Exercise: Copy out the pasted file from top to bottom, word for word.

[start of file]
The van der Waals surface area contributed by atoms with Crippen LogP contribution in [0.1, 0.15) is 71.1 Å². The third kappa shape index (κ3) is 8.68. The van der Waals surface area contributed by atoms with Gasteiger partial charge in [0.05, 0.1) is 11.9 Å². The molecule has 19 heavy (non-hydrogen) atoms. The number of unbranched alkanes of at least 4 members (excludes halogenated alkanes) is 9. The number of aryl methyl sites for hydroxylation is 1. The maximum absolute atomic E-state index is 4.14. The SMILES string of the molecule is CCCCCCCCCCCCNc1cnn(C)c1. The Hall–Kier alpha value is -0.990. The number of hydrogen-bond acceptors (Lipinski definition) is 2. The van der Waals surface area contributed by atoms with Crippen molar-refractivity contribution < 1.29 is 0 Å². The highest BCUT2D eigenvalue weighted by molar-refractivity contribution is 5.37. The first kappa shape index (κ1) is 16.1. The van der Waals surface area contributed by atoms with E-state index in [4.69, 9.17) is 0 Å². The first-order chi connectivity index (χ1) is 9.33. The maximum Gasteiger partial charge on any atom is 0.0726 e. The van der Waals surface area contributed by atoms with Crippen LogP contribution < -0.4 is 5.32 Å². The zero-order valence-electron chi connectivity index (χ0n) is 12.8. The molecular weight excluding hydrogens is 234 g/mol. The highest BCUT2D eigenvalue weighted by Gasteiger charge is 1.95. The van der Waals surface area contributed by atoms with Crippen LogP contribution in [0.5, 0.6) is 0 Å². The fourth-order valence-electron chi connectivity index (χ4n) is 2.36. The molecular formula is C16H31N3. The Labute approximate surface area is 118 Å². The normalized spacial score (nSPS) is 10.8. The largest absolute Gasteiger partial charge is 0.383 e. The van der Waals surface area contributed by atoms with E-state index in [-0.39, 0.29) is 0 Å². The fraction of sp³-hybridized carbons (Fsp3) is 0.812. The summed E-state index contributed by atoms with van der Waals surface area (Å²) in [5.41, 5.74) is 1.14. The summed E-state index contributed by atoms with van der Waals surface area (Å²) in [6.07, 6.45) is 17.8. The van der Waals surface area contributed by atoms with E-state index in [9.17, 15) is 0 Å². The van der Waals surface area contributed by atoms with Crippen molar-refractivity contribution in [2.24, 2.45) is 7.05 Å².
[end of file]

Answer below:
The van der Waals surface area contributed by atoms with Crippen LogP contribution in [0.1, 0.15) is 71.1 Å². The third kappa shape index (κ3) is 8.68. The van der Waals surface area contributed by atoms with Gasteiger partial charge in [0.05, 0.1) is 11.9 Å². The molecule has 19 heavy (non-hydrogen) atoms. The number of unbranched alkanes of at least 4 members (excludes halogenated alkanes) is 9. The number of aryl methyl sites for hydroxylation is 1. The maximum absolute atomic E-state index is 4.14. The SMILES string of the molecule is CCCCCCCCCCCCNc1cnn(C)c1. The Hall–Kier alpha value is -0.990. The number of hydrogen-bond acceptors (Lipinski definition) is 2. The van der Waals surface area contributed by atoms with Crippen molar-refractivity contribution < 1.29 is 0 Å². The highest BCUT2D eigenvalue weighted by molar-refractivity contribution is 5.37. The first kappa shape index (κ1) is 16.1. The van der Waals surface area contributed by atoms with E-state index in [4.69, 9.17) is 0 Å². The first-order chi connectivity index (χ1) is 9.33. The maximum Gasteiger partial charge on any atom is 0.0726 e. The van der Waals surface area contributed by atoms with Crippen LogP contribution < -0.4 is 5.32 Å². The zero-order valence-electron chi connectivity index (χ0n) is 12.8. The molecular weight excluding hydrogens is 234 g/mol. The highest BCUT2D eigenvalue weighted by Gasteiger charge is 1.95. The van der Waals surface area contributed by atoms with Crippen LogP contribution in [0.5, 0.6) is 0 Å². The fourth-order valence-electron chi connectivity index (χ4n) is 2.36. The molecular formula is C16H31N3. The Labute approximate surface area is 118 Å². The normalized spacial score (nSPS) is 10.8. The largest absolute Gasteiger partial charge is 0.383 e. The van der Waals surface area contributed by atoms with E-state index in [-0.39, 0.29) is 0 Å². The fraction of sp³-hybridized carbons (Fsp3) is 0.812. The summed E-state index contributed by atoms with van der Waals surface area (Å²) in [5.41, 5.74) is 1.14. The summed E-state index contributed by atoms with van der Waals surface area (Å²) in [6.07, 6.45) is 17.8. The van der Waals surface area contributed by atoms with E-state index in [9.17, 15) is 0 Å². The van der Waals surface area contributed by atoms with Crippen molar-refractivity contribution in [2.24, 2.45) is 7.05 Å².